The Rolling Stones: flying the flag in Europe
Ignore the Brexit rows – Europe is still in awe of British culture.
It has been a tricky summer for Anglo-French relations. The fallout from Britain leaving the European Union continues to turn even the mildest disputes into full-blown rows, especially if they involve travel, trade or both.
‘France is not responsible for Brexit’, said an angry Clément Beaune, the French transport minister, after would-be prime minister Liz Truss blamed the French for the appalling delays on the Dover-Calais border.
Polemicists in the UK hit back, suggesting that the sizeable number of Brits who enjoy their holidays in La Belle France every year might take their Sterling – still stronger than the Euro – elsewhere.
Over the past year or so, there have also been rows over Covid vaccines, fishing rights and the disgraceful treatment of Liverpool football fans in the French capital (who were beaten and tear-gassed by Paris police before this year’s UEFA Champions League final in May).
Such antagonism is invariably mixed up with historical grievances. The results of Medieval wars are still rolled out as one country attempts to score points over the other. The bickering can reach such levels of ferocity that, as someone who was born and brought up in Paris, I’m often asked by concerned British people: ‘Do the French actually like us anymore?’
My current answer is to show them videos of some 50,000 people – the majority of them French – packed into a field at the Longchamp Racecourse, just west of Paris, on a glorious Saturday evening in July. Like me, all were wrapped up in a scintillating performance by the Rolling Stones. The Stones were formed in London in 1962 and are still the greatest rock’n’roll band in the world. They have just completed a tour of Europe that sealed their reputation as the best ambassadors Britain has today.
Forget the mainstream diplomatic corps or – dare I say it – even the royals. If you want to learn how much respect and awe there is abroad for Britain, then just mention Mick Jagger – a quintessential Englishman who loves cricket and looks as good in Victorian cravats as he does in Regency dandy ruffled shirts. With artistic brilliance, the Stones’ lead singer and sometime actor has kept up a stage act over six decades that continues to win new fans of every generation.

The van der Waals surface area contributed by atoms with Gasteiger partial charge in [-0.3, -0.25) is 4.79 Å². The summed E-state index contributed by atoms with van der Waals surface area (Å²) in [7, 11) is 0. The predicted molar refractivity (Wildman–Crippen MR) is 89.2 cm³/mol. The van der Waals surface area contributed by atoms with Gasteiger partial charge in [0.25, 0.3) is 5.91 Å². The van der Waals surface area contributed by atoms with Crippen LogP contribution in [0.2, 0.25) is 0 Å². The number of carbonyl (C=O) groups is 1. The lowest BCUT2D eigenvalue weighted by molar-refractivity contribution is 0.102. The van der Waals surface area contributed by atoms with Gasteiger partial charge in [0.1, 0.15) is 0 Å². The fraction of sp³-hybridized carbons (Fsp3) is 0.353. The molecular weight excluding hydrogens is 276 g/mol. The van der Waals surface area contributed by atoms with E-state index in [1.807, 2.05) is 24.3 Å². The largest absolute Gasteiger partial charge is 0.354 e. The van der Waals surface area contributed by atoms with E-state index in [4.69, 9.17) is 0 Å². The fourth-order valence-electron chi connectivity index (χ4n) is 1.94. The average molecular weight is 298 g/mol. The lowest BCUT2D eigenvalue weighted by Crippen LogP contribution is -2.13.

Jagger has played every character you like in that time, while never giving in to bland conformity. Even at the age of 79, he personifies British soft power – that creative talent and energy that are envied all over the world, especially in the main EU capitals. As well as Paris, Madrid, Stockholm and Berlin were all on this summer’s tour route.
Have any of these cities got anywhere near to producing a Jagger, or indeed his guitar-playing sidekicks, Keith Richards or Ronnie Wood?
No, is the simple answer. Johnny Hallyday, the late Paris-born Elvis impersonator, went on for almost 60 years, but hardly anybody outside France could name a single one of his songs. Even fewer could suggest any link the Gallic rocker might have had with social and political history.
In contrast, Le Monde’s review of the Longchamp show noted how the pulsating ‘Street Fighting Man’ – the first song on the setlist – was the international anthem of the Paris riots of May 1968. This mythical period saw an old order of tradition and deference challenged by a demanding new generation.
But according to Le Monde, the Stones are less interested in nostalgia than in moving forward, with power and purpose. Hence why they captured the dark days of the Covid lockdowns with ‘Living In A Ghost Town’, which was only released in 2020.
As the UK is dragged down by social division and economic crisis, it is easy to forget that Britain still has a hugely influential history and a renowned reputation for culture. The Rolling Stones represent both perfectly.
Nabila Ramdani is a French journalist and broadcaster specialising in Franco-British affairs. Follow her on Twitter: @NabilaRamdani
Picture by: Getty.
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